There is a need to maintain the EU’s main source of protein feed that are the co-product of biofuels, the European farmers association Copa-Cogeca told EURACTIV.com as the Commission announced its intention to draw up an EU-wide “protein strategy”.
Speaking at a meeting of EU farm ministers on 19 February 2018, EU Agriculture Commissioner Phil Hogan presented the idea of an EU protein strategy.
“Plant proteins are essential for EU farming, since they are a vital component of animal feed, as a source of amino-acids for livestock,” he said.
EU demand amounts to around 45 million tonnes of crude protein per year, of which one third is met by soya, the Irish Commissioner added.
“Soya is the particular challenge when trying to address the EU protein deficit, as the EU self-sufficiency in soya is only 5%,” Hogan explained.
The European Commission launched this week an online stakeholder survey, addressed to experts from the plant protein supply chain, producers and users as well as national authorities.
The question of biofuels
Commenting on the Commission’s initiative, Copa-Cogeca, the association of European farmers and agri-cooperatives, issued a statement saying that “EU biofuel co-products and Processed Animal Proteins are valuable sources of our own protein supply for feed”.
Pekka Pesonen, the secretary-general of Copa-Cogeca, told EURACTIV that from an EU food chain and protein supply point of view, EU crop-based biofuel sectors provide a valuable source of protein-rich cake for feed purposes.
“It is indeed a valuable protein co-product while the energy fraction, plant oil is used to manufacture biodiesel and other biofuels. From year to year, with these products, we decrease our import dependence by 10-15%. Therefore, it is not a minor matter in the protein supply discussion,” Pesonen said.
Similar concerns were recently voiced by Marijana Petir, a Croatian MEP (European People’s Party), who said this should be a powerful argument against phasing out first-generation biofuels.
Not only would this leave farmers more dependent on imports but “in contrast to the feed produced by the EU biofuel industry those imports will be based on genetically modified (GMO) material,” she said.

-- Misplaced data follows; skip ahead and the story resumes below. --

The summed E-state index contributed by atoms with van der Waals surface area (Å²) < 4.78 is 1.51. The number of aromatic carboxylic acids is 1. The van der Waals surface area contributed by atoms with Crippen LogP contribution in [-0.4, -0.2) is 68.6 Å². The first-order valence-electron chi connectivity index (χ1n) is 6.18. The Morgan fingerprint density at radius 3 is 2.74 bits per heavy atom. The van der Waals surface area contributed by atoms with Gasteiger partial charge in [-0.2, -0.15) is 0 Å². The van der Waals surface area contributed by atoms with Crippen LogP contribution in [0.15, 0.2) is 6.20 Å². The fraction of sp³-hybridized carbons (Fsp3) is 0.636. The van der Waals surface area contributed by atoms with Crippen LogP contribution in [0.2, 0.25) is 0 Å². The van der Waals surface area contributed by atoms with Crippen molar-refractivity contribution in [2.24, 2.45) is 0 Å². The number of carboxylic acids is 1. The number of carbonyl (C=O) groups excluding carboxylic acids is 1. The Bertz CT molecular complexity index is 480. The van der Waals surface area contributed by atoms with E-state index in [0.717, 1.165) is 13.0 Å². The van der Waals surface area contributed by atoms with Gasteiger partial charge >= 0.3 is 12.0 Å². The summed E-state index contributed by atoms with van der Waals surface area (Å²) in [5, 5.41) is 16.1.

On 17 January, the European Parliament decided to phase-out the use of palm oil in transport fuels by 2021 and cap crop-based biofuels at 2017 consumption levels, while ensuring they represent no more than 7% of all transport fuels by 2030.
EURACTIV asked the Commission whether it saw a contradiction between plans to phase-out crop-based biofuels and the upcoming EU protein strategy. But its answer was muted.
“At this early stage of development it is premature to comment on what is going to be the future content of the EU protein plan,” Commission sources replied.
How to improve protein crops?
In its public consultation, the EU executive pointed out that plant proteins are an essential component of animal feed but European production of protein crops is not sufficient to cover demand due to several reasons such as climate conditions.
Referring to soybeans, the Commission said they could enter the EU market tariff-free, which also reduces the cost-effectiveness of local production.
“A significant proportion of soybean crops grown outside the EU are genetically modified, but with European demand for non-GM food and feed remaining high, there is a growing need to stimulate local production.”
Focusing on the agronomical aspect, Pesonen said yields from protein crops must be improved considerably.
“The EU is very competitive with other arable crops, such as wheat (energy-protein mix). The economy simply is not yet there and changing this would require the use of support that is already in short supply elsewhere. Not to mention our international commitments,” he said.
“Therefore, we talk about multiple sources of proteins. We know that protein crops potentially are good for the environment (for instance nitrogen-fixing leguminous species), but they need a boost for their performance by modern plant breeding techniques (NPBTs).”
The term NPBTs describes a number of scientific methods that genetically engineer plants to enhance traits like drought tolerance and pest resistance. The debate revolves whether these techniques should be classed as genetically modified organisms (GMOs), and should, therefore, fall under the EU’s strict GMO approval process. A crucial Court decision expected to provide more clarity on the issue is due in May this year.
The Copa Cogeca official noted that most of these plants do not yield enough but on top of this, there is a need to maintain the main source of EU protein feed, co-product of biofuels.
“And we must reconsider the use of slaughter-co-product, Processed Animal Proteins at least in some specific species, like fish. Unfortunately, none of them alone would massively alter our current high dependence on imported protein meal, reaching to 70-80% level,” he concluded.
‘It doesn’t make sense’
Commenting on the issue, Emmanuel Desplechin, Secretary-General of the European renewable ethanol association (ePURE), stressed that ethanol production generates both fuel and food for Europe.
“A win-win that helps the EU meet its climate goals and offset the need for imports of animal feed. Every tonne of grain used by the ethanol industry produces as much animal feed as it does clean-burning, climate-friendly biofuel.”
Biofuels production also provides valuable income to EU farmers, helping them boost productivity and environmental sustainability, he continued.
“So it doesn’t make sense for the EU to be considering phasing out crop-based biofuels at the same time it is proposing a strategy to boost protein production,” he told EURACTIV.